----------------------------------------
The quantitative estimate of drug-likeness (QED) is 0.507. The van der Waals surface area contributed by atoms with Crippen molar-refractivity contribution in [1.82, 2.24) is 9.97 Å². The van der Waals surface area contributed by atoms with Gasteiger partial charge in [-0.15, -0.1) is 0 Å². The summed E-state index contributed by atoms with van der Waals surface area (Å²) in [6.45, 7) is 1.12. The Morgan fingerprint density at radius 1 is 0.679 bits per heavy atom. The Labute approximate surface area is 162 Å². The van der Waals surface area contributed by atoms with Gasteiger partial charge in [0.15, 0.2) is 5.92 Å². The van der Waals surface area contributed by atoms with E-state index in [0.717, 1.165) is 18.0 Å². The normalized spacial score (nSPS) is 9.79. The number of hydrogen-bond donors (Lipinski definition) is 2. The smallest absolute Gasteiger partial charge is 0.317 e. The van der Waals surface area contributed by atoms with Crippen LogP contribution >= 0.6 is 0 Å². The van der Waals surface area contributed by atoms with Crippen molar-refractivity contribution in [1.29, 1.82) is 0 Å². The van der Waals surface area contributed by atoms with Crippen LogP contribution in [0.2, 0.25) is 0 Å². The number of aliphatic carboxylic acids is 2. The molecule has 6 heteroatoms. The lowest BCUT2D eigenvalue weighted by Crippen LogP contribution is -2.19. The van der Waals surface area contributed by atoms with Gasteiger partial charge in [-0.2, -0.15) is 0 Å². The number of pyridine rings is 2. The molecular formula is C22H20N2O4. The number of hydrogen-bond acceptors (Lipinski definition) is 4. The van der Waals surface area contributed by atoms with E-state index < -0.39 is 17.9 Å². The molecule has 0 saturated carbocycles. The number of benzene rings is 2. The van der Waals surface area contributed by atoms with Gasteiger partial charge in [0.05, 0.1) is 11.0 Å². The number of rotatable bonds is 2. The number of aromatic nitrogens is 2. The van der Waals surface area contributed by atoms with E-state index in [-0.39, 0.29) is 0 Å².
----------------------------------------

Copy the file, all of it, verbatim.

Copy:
The quantitative estimate of drug-likeness (QED) is 0.507. The van der Waals surface area contributed by atoms with Crippen molar-refractivity contribution in [1.82, 2.24) is 9.97 Å². The van der Waals surface area contributed by atoms with Gasteiger partial charge in [-0.15, -0.1) is 0 Å². The summed E-state index contributed by atoms with van der Waals surface area (Å²) in [6.45, 7) is 1.12. The Morgan fingerprint density at radius 1 is 0.679 bits per heavy atom. The Labute approximate surface area is 162 Å². The van der Waals surface area contributed by atoms with Gasteiger partial charge in [0.15, 0.2) is 5.92 Å². The van der Waals surface area contributed by atoms with E-state index in [0.717, 1.165) is 18.0 Å². The normalized spacial score (nSPS) is 9.79. The number of hydrogen-bond donors (Lipinski definition) is 2. The smallest absolute Gasteiger partial charge is 0.317 e. The van der Waals surface area contributed by atoms with Crippen LogP contribution >= 0.6 is 0 Å². The van der Waals surface area contributed by atoms with Crippen molar-refractivity contribution in [1.29, 1.82) is 0 Å². The van der Waals surface area contributed by atoms with Crippen LogP contribution in [0.2, 0.25) is 0 Å². The number of aliphatic carboxylic acids is 2. The molecule has 6 heteroatoms. The lowest BCUT2D eigenvalue weighted by Crippen LogP contribution is -2.19. The van der Waals surface area contributed by atoms with Gasteiger partial charge in [-0.2, -0.15) is 0 Å². The number of pyridine rings is 2. The molecular formula is C22H20N2O4. The number of hydrogen-bond acceptors (Lipinski definition) is 4. The van der Waals surface area contributed by atoms with E-state index < -0.39 is 17.9 Å². The molecule has 0 saturated carbocycles. The number of benzene rings is 2. The van der Waals surface area contributed by atoms with Gasteiger partial charge in [0.05, 0.1) is 11.0 Å². The number of rotatable bonds is 2. The number of aromatic nitrogens is 2. The van der Waals surface area contributed by atoms with E-state index in [-0.39, 0.29) is 0 Å².